I'm struggling to understand exactly how
C = np.einsum("ij,jk->ki", A, B)
A^T * B
(Note: this answer is based on a short blog post about
einsum I wrote a while ago.)
Imagine that we have two multi-dimensional arrays,
B. Now let's suppose we want to...
Bin a particular way to create new array of products; and then maybe
There's a good chance that
einsum will help us do this faster and more memory-efficiently that combinations of the NumPy functions like
transpose will allow.
Here's a simple (but not completely trivial) example. Take the following two arrays:
A = np.array([0, 1, 2]) B = np.array([[ 0, 1, 2, 3], [ 4, 5, 6, 7], [ 8, 9, 10, 11]])
We will multiply
B element-wise and then sum along the rows of the new array. In "normal" NumPy we'd write:
>>> (A[:, np.newaxis] * B).sum(axis=1) array([ 0, 22, 76])
So here, the indexing operation on
A lines up the first axes of the two arrays so that the multiplication can be broadcast. The rows of the array of products is then summed to return the answer.
Now if we wanted to use
einsum instead, we could write:
>>> np.einsum('i,ij->i', A, B) array([ 0, 22, 76])
The signature string
'i,ij->i' is the key here and needs a little bit of explaining. You can think of it in two halves. On the left-hand side (left of the
->) we've labelled the two input arrays. To the right of
->, we've labelled the array we want to end up with.
Here is what happens next:
A has one axis; we've labelled it
B has two axes; we've labelled axis 0 as
i and axis 1 as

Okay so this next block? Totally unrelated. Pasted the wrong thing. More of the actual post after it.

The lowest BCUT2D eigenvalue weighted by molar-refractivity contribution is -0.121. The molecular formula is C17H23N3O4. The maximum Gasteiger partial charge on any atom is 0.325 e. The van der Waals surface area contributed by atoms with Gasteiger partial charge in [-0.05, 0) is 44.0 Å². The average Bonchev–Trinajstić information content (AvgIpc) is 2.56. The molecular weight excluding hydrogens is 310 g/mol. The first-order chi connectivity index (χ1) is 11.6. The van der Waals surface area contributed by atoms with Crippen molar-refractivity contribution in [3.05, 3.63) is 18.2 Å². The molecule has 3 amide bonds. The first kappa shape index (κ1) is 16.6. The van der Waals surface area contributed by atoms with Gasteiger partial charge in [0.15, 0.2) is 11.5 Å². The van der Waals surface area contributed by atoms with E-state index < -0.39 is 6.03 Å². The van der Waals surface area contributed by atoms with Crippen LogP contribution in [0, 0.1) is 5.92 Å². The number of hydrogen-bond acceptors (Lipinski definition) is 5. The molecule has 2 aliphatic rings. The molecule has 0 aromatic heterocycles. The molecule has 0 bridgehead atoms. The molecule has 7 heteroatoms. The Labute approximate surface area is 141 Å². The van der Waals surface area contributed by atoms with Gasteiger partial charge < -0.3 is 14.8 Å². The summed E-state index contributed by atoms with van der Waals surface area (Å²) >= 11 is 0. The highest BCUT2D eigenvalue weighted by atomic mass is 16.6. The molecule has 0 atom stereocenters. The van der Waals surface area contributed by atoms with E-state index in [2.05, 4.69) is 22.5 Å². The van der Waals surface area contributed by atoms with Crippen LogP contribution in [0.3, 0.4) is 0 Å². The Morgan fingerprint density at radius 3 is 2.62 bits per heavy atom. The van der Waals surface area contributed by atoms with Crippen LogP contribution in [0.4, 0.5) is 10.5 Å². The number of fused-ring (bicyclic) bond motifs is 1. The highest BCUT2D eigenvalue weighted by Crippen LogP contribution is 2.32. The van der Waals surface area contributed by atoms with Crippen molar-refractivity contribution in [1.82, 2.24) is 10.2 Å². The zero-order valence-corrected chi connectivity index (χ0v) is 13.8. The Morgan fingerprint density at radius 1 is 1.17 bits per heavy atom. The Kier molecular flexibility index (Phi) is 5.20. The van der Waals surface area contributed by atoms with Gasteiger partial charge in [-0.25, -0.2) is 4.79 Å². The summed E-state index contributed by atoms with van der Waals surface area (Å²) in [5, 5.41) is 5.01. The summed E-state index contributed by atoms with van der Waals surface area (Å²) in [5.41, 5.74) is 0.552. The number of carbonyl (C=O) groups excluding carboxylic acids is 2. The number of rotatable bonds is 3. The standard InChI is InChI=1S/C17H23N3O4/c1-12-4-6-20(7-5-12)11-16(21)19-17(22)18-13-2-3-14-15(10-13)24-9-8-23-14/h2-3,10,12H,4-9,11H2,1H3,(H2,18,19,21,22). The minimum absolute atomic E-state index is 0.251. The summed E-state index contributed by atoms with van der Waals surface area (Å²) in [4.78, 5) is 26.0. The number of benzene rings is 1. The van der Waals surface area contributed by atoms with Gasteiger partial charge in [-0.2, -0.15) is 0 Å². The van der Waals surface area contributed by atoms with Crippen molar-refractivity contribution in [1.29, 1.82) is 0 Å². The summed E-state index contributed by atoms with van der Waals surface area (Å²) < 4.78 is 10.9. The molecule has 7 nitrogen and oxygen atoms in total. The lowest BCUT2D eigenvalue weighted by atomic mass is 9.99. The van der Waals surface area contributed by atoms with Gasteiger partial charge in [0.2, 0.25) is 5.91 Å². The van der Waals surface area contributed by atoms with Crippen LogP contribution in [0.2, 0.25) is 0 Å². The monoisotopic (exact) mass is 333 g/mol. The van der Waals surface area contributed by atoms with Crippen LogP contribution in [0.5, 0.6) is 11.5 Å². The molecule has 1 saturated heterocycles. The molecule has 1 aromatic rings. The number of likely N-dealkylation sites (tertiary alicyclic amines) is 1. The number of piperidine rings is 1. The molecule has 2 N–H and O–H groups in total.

By repeating the label
i in both input arrays, we are telling
einsum that these two axes should be multiplied together. In other words, we're multiplying array
A with each column of array
B, just like
A[:, np.newaxis] * B does.
j does not appear as a label in our desired output; we've just used
i (we want to end up with a 1D array). By omitting the label, we're telling
einsum to sum along this axis. In other words, we're summing the rows of the products, just like
That's basically all you need to know to use
einsum. It helps to play about a little; if we leave both labels in the output,
'i,ij->ij', we get back a 2D array of products (same as
A[:, np.newaxis] * B). If we say no output labels,
'i,ij->, we get back a single number (same as doing
(A[:, np.newaxis] * B).sum()).
The great thing about
einsum however, is that is does not build a temporary array of products first; it just sums the products as it goes. This can lead to big savings in memory use.
To explain the dot product, here are two new arrays:
A = array([[1, 1, 1], [2, 2, 2], [5, 5, 5]]) B = array([[0, 1, 0], [1, 1, 0], [1, 1, 1]])
We will compute the dot product using
np.einsum('ij,jk->ik', A, B). Here's a picture showing the labelling of the
B and the output array that we get from the function:
You can see that label
j is repeated - this means we're multiplying the rows of
A with the columns of
B. Furthermore, the label
j is not included in the output - we're summing these products. Labels
k are kept for the output, so we get back a 2D array.
It might be even clearer to compare this result with the array where the label
j is not summed. Below, on the left you can see the 3D array that results from writing
np.einsum('ij,jk->ijk', A, B) (i.e. we've kept label
j gives the expected dot product, shown on the right.